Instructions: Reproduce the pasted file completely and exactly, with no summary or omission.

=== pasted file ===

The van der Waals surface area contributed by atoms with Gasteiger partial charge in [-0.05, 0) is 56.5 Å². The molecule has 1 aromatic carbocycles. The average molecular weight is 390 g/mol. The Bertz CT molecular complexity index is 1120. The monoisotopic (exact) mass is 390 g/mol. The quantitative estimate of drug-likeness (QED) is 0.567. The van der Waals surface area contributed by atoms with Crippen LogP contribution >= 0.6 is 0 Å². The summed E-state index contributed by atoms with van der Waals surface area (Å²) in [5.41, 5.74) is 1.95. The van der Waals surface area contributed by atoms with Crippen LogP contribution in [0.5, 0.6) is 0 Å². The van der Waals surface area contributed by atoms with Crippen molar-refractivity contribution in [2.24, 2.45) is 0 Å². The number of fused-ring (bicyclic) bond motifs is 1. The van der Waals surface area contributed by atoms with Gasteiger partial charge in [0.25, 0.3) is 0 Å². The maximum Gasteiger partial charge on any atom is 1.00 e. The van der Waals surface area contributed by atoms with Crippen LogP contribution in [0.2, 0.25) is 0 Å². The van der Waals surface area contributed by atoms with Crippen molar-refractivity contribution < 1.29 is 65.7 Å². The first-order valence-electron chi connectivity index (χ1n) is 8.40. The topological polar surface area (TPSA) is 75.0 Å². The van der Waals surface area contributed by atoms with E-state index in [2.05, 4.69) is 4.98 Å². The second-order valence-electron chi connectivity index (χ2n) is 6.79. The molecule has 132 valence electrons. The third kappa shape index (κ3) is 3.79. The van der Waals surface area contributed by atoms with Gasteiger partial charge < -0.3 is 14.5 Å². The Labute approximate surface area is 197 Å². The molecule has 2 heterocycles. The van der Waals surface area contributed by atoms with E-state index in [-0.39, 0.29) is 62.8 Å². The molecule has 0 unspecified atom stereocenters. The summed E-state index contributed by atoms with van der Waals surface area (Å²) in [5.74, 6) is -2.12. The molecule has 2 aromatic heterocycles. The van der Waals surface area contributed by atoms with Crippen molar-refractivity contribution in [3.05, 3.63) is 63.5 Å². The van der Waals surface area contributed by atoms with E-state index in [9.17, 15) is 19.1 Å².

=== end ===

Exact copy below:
The van der Waals surface area contributed by atoms with Gasteiger partial charge in [-0.05, 0) is 56.5 Å². The molecule has 1 aromatic carbocycles. The average molecular weight is 390 g/mol. The Bertz CT molecular complexity index is 1120. The monoisotopic (exact) mass is 390 g/mol. The quantitative estimate of drug-likeness (QED) is 0.567. The van der Waals surface area contributed by atoms with Crippen LogP contribution >= 0.6 is 0 Å². The summed E-state index contributed by atoms with van der Waals surface area (Å²) in [5.41, 5.74) is 1.95. The van der Waals surface area contributed by atoms with Crippen LogP contribution in [0.5, 0.6) is 0 Å². The van der Waals surface area contributed by atoms with Crippen molar-refractivity contribution in [2.24, 2.45) is 0 Å². The number of fused-ring (bicyclic) bond motifs is 1. The van der Waals surface area contributed by atoms with Gasteiger partial charge in [0.25, 0.3) is 0 Å². The maximum Gasteiger partial charge on any atom is 1.00 e. The van der Waals surface area contributed by atoms with Crippen LogP contribution in [0.2, 0.25) is 0 Å². The van der Waals surface area contributed by atoms with Crippen molar-refractivity contribution < 1.29 is 65.7 Å². The first-order valence-electron chi connectivity index (χ1n) is 8.40. The topological polar surface area (TPSA) is 75.0 Å². The van der Waals surface area contributed by atoms with E-state index in [2.05, 4.69) is 4.98 Å². The second-order valence-electron chi connectivity index (χ2n) is 6.79. The molecule has 132 valence electrons. The third kappa shape index (κ3) is 3.79. The van der Waals surface area contributed by atoms with Gasteiger partial charge < -0.3 is 14.5 Å². The Labute approximate surface area is 197 Å². The molecule has 2 heterocycles. The van der Waals surface area contributed by atoms with E-state index in [-0.39, 0.29) is 62.8 Å². The molecule has 0 unspecified atom stereocenters. The summed E-state index contributed by atoms with van der Waals surface area (Å²) in [5.74, 6) is -2.12. The molecule has 2 aromatic heterocycles. The van der Waals surface area contributed by atoms with Crippen molar-refractivity contribution in [3.05, 3.63) is 63.5 Å². The van der Waals surface area contributed by atoms with E-state index in [9.17, 15) is 19.1 Å².